Recently, I’ve noticed that every time an Xbox employee tweets, regardless of the topic, a lot of responses prompt Microsoft to deliver a new dashboard, often without context. I was surprised in my Xbox surveys at the beginning of the year how many people were actually bored with the general dashboard design, where about a third of the complaints were about details or general dissatisfaction. It should be noted that these studies were by no means scientific and also present a bias around Twitter itself, which tends to amplify certain topics and produce trends that may fly contrary to Microsoft’s internal, more scientific polls.
In fact, the Xbox Insider application is designed for and around feedback on the dashboard. During the Xbox One generation, we saw the Xbox dashboard undergo several major revisions as it moved away from Kinect and Windows 8’s “Metro” design language to something more like Windows 11’s Fluent Design system. It’s also noteworthy that the Xbox Series X | S is the first “new generation” of Xbox consoles that did not receive a unique design. It looks and works identically to the Xbox One dashboard, except for dynamic themes and other features under the bonnet.
I once again approached the community to ask what it was specifically people did not like about the Xbox Dashboard. For full transparency, I myself am quite happy with it right now. I enjoy the connection between my Windows 11 PC and the Xbox console, and the new storefront on the Xbox is excellent, it is much faster and more usable than its predecessor. That said, there are some points raised on Twitter that I do do agrees with, and hopes, that Microsoft addresses in some form.
Cleaner, with fewer “ads”
Source: Windows Central
One of the main criticisms I see over and over again concerns the perception of clutter and “ads” on the home screen right after you boot up your Xbox. I’ve put “ads” in quotes here because I suspect Microsoft sees some of the content panels on the dashboard a little differently than average users.
The dashboard consists of two rows of tiles. The top row is a list of recently used apps and games, while the bottom row consists of a direct link to your Games and Apps folder with three panels containing “dynamic content”. These content blocks are generated by AI and encourage you to engage in various Xbox features, whether it’s store promotions, achievements or friends signing in. The last panel at the bottom right is often reserved for actual ads, served by Bing.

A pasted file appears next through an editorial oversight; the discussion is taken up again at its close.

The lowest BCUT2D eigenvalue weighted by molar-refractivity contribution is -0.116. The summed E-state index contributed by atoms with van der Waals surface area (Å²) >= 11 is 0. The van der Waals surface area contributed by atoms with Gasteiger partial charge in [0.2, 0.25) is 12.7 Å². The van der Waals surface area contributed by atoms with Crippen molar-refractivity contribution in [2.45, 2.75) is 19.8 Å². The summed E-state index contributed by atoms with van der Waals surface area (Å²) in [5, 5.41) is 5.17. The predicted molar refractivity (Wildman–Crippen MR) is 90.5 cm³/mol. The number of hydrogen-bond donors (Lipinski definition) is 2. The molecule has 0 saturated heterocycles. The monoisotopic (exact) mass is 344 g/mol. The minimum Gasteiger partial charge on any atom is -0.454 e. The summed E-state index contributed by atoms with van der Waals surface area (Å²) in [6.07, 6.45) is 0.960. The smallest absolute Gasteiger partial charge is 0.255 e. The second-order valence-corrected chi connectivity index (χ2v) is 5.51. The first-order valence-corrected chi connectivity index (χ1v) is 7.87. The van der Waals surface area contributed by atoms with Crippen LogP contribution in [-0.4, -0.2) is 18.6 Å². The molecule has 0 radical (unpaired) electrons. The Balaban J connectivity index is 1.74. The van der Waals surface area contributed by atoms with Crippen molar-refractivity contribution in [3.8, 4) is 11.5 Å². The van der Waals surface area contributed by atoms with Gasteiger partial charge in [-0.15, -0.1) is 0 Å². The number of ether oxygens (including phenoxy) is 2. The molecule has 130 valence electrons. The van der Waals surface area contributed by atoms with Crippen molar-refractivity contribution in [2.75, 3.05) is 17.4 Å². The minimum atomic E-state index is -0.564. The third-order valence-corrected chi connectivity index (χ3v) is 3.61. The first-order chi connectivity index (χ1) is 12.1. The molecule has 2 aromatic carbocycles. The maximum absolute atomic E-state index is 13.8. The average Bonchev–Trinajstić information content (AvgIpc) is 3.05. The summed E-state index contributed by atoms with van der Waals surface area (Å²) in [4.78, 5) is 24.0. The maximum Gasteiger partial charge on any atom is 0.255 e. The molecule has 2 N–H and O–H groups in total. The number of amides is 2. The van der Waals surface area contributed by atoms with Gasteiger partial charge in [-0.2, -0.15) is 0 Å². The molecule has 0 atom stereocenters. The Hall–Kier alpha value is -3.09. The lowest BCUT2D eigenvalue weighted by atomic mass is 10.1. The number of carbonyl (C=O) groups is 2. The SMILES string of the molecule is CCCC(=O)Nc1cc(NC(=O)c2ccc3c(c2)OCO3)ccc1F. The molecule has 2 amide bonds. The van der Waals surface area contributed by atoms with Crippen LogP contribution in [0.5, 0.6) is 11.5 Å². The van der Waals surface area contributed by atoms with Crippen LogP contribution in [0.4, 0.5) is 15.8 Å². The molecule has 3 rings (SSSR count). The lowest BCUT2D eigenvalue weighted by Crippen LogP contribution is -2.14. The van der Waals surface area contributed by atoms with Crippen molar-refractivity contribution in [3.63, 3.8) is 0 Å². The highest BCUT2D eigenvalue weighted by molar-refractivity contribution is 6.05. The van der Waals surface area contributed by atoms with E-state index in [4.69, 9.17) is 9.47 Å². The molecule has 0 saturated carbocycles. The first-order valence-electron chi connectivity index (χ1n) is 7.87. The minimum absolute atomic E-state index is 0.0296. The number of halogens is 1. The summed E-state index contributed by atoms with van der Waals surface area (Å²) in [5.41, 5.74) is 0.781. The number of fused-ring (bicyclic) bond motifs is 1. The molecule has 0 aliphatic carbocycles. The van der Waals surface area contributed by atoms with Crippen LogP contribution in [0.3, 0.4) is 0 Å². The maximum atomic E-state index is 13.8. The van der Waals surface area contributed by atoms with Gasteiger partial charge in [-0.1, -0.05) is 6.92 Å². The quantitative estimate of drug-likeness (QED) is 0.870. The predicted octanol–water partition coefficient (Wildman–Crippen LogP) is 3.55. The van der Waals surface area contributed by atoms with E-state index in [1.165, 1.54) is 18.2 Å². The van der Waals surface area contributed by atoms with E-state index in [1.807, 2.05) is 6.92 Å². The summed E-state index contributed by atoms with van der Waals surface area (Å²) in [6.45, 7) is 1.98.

I suspect that complaints about this mess in the dashboard have intensified since Microsoft introduced dynamic themes for the Xbox Series X | S, which are beautifully animated. Unfortunately, their effect is hampered because they are hidden behind the large motionless tiles. Fan mock-ups envision a more streamlined user interface that provides more breathing space for the background, while reducing the number of segments dedicated to “dynamic” content blocks.
Advertising has long been a controversial topic on Xbox consoles, even in the Xbox 360 era. This is partly symptomatic of the business model that console games represent: You sell the hardware at cost and make money on digital purchases. Ads on the dashboard present a relatively unobtrusive method of generating additional revenue and subsidizing the console itself. They are generally far less intrusive than on platforms like Instagram or Tiktok, which build profiles on your habits and offer ads that are specifically tailored to encourage you to make a purchase. Xbox ads tend to be targeted with a very generalized audience in mind.
In the UK, I often see ads for random campaigns run by the government that are not even trying to sell anything. Right now, I actually do not see any external ads in Germany at all, where the content blocks are focused on Xbox Game Pass benefits and a reminder that Tiny Tina’s Wonderlands has just been launched. That said, they fill an awkward portion of the dashboard and hide any dynamic themes or custom backgrounds you may have set.